Box delivery is a complicated manual material handling task which needs to consider the box weight, delivering speed, stability, and location. This paper presents a subtask-based inverse dynamic optimization formulation for determining the two-dimensional (2D) symmetric optimal box delivery motion. For the subtask-based formulation, the delivery task is divided into five subtasks: lifting, the first transition step, carrying, the second transition step, and unloading. To render a complete delivering task, each subtask is formulated as a separate optimization problem with appropriate boundary conditions. For carrying and lifting subtasks, the cost function is the sum of joint torque squared. In contrast, for transition subtasks, the cost function is the combination of joint discomfort and joint torque squared. Joint angle profiles are validated through experimental results using Pearson’s correlation coefficient (r) and root-mean-square-error (RMSE). Results show that the subtask-based approach is computationally efficient for complex box delivery motion simulation. This research outcome provides a practical guidance to prevent injury risks in joint torque space for workers who deliver heavy objects in their daily jobs.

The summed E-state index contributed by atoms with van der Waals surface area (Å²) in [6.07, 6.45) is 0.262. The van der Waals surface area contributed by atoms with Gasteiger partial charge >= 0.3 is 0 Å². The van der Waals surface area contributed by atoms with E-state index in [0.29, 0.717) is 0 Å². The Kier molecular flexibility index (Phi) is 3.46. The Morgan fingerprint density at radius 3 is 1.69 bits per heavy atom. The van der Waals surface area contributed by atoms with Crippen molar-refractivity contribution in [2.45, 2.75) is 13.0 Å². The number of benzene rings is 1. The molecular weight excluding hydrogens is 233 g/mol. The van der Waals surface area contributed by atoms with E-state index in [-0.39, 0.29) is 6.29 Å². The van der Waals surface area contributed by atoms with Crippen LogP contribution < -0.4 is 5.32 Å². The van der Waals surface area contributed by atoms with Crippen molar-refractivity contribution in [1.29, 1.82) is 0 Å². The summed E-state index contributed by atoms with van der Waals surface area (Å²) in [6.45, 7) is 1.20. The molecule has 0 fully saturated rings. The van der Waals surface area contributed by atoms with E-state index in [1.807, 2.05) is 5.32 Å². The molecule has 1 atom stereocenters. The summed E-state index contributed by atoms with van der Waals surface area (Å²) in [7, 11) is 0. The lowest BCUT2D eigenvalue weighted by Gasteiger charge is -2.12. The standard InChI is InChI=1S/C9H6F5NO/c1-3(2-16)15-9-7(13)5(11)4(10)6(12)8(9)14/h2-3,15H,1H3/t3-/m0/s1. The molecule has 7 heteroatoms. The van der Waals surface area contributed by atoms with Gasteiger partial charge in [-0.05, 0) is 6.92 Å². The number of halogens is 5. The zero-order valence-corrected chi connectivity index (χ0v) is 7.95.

- Box delivery
- Inverse dynamic optimization